Among subjects in the study population, 49 (49%) were defined as the normal group, 27 (27%) as abusive of alcohol, and 24 (24%) as alcohol-dependent. Mean age was 45.4 ± 11.0 (standard deviation) years. Table 1 shows the demographic characteristics of the study population.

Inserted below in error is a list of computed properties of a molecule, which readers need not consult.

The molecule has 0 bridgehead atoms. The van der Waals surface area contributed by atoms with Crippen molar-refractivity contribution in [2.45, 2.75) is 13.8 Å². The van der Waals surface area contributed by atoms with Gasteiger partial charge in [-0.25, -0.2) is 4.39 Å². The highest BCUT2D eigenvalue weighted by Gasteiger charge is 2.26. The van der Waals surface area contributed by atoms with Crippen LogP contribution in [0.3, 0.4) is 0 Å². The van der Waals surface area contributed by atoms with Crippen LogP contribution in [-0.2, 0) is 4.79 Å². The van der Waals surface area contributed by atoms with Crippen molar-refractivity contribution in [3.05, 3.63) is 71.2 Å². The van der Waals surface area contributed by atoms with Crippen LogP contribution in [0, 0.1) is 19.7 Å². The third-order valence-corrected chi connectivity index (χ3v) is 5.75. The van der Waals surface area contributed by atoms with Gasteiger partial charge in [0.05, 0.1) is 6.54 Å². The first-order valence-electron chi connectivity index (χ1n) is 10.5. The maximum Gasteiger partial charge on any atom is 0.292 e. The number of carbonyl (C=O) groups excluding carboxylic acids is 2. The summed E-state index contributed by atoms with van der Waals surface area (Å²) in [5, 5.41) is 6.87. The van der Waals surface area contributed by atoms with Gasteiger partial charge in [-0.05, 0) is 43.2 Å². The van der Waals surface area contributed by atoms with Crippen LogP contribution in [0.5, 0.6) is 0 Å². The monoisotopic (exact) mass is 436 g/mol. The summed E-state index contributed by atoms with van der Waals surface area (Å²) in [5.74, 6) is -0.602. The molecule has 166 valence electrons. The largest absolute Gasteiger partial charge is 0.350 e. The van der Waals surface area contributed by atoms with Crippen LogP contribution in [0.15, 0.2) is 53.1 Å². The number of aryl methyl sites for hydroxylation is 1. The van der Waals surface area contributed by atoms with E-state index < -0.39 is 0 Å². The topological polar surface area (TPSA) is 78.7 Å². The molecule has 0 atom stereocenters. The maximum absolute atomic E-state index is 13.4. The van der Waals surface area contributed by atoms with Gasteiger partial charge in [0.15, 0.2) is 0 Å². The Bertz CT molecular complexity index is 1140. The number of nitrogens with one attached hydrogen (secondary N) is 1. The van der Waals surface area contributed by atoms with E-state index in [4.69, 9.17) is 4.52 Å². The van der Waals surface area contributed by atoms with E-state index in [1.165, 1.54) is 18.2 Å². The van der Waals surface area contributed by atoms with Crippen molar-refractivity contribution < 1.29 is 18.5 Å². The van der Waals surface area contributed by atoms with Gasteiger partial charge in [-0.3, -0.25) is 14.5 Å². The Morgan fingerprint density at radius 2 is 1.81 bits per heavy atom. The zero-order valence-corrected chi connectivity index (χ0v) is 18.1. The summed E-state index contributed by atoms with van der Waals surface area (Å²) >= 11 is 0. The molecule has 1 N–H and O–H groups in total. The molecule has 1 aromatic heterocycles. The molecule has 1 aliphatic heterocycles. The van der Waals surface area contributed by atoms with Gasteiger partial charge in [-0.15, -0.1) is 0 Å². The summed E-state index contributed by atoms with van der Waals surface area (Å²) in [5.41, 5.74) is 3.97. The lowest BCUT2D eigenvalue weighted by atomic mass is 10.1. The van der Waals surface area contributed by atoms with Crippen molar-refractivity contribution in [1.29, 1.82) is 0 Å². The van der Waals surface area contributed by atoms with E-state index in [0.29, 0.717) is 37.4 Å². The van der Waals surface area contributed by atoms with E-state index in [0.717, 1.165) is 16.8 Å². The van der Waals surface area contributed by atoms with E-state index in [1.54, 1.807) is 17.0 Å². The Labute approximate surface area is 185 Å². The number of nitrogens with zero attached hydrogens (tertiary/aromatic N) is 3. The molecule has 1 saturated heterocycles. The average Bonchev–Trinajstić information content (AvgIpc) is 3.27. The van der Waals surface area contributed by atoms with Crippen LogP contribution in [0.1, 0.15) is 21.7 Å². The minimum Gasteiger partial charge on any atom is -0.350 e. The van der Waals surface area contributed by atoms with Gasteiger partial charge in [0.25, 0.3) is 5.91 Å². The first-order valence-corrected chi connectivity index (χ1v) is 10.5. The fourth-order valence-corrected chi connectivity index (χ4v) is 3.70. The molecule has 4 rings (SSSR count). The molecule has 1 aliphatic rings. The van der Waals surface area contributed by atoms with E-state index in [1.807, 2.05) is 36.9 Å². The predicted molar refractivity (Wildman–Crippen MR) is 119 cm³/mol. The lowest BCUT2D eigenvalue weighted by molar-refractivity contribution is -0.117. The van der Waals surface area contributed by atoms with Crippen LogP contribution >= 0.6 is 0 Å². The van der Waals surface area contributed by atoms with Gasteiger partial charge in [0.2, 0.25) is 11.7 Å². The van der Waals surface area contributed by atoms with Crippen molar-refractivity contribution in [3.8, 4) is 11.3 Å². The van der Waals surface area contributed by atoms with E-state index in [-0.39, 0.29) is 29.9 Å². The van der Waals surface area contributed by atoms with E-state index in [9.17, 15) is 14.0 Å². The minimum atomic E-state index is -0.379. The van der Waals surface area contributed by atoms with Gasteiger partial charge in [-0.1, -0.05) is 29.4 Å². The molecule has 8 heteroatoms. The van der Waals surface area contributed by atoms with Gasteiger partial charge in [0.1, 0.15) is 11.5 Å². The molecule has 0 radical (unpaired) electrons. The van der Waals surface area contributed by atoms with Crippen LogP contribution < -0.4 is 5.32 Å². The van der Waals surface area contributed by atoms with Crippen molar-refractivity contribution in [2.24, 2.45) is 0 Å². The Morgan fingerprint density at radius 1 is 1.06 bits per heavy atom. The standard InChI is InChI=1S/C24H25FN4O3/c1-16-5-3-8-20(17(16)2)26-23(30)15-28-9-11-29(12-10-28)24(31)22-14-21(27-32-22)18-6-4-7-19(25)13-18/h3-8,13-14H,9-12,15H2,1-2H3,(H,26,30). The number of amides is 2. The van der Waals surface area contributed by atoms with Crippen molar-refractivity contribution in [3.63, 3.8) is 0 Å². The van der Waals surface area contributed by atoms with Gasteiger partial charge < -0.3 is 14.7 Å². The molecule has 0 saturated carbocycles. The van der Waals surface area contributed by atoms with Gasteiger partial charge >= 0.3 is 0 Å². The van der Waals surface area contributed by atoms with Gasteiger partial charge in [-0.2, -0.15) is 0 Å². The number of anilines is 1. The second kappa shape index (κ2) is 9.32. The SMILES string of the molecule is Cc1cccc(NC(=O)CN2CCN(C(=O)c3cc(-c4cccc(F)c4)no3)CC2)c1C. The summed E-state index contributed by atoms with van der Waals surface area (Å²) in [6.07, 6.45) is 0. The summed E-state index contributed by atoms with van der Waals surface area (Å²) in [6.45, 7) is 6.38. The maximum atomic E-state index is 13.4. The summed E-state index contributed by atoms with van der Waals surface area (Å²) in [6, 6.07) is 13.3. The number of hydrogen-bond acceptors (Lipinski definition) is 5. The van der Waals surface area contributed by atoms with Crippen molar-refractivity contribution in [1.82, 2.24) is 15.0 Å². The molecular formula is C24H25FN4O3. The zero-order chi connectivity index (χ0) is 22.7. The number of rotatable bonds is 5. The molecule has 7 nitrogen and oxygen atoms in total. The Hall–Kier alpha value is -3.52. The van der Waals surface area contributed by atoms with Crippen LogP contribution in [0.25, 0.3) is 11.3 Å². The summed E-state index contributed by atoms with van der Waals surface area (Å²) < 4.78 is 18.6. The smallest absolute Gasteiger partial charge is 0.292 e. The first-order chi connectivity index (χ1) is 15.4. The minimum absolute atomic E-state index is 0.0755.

Factor analysis was conducted to select questions from 10 items. Principal component extraction method identified 2 factors, and they accounted for 65% of total variance. The two factors and their components are presented in Table 2. One was alcohol-dependency and related problems (impaired control over drinking, increased salience of drinking, morning drinking, guilt after drinking, blackouts, alcohol-related injuries, and others concerned about drinking), and the other was consumption (frequency, typical quantity, and frequency of heavy drinking). To derive items for brief AUDIT, two criteria were adjusted. First, items with a factor loading value over 0.8 were selected. Items number 2, 3, 4, 5, and 9 were selected. Items 4, 5, and 9 belonged to factor one, and 2 and 3 to factor two (Table 2). Second, items which do not attribute Cronbach's alpha value were excluded. The AUDIT showed Cronbach's alpha of 0.872. After exclusion of item 2, alpha was 0.875 (Table 3). Item 2 was near the typical quantity. Among consumption items, it seemed frequency of heavy drinking (item 3) perform better than the typical quantity (item 2). Item 3 is the one of AUDIT-3. So, item 3 was left for the brief AUDIT. The final items for the brief AUDIT were frequency of heavy drinking (item 3), impaired control over drinking (item 4), increased salience of drinking (item 5), and alcohol-related injury (item 9). The score system was applied the same as in AUDIT, total scores ranging from 0 to 16.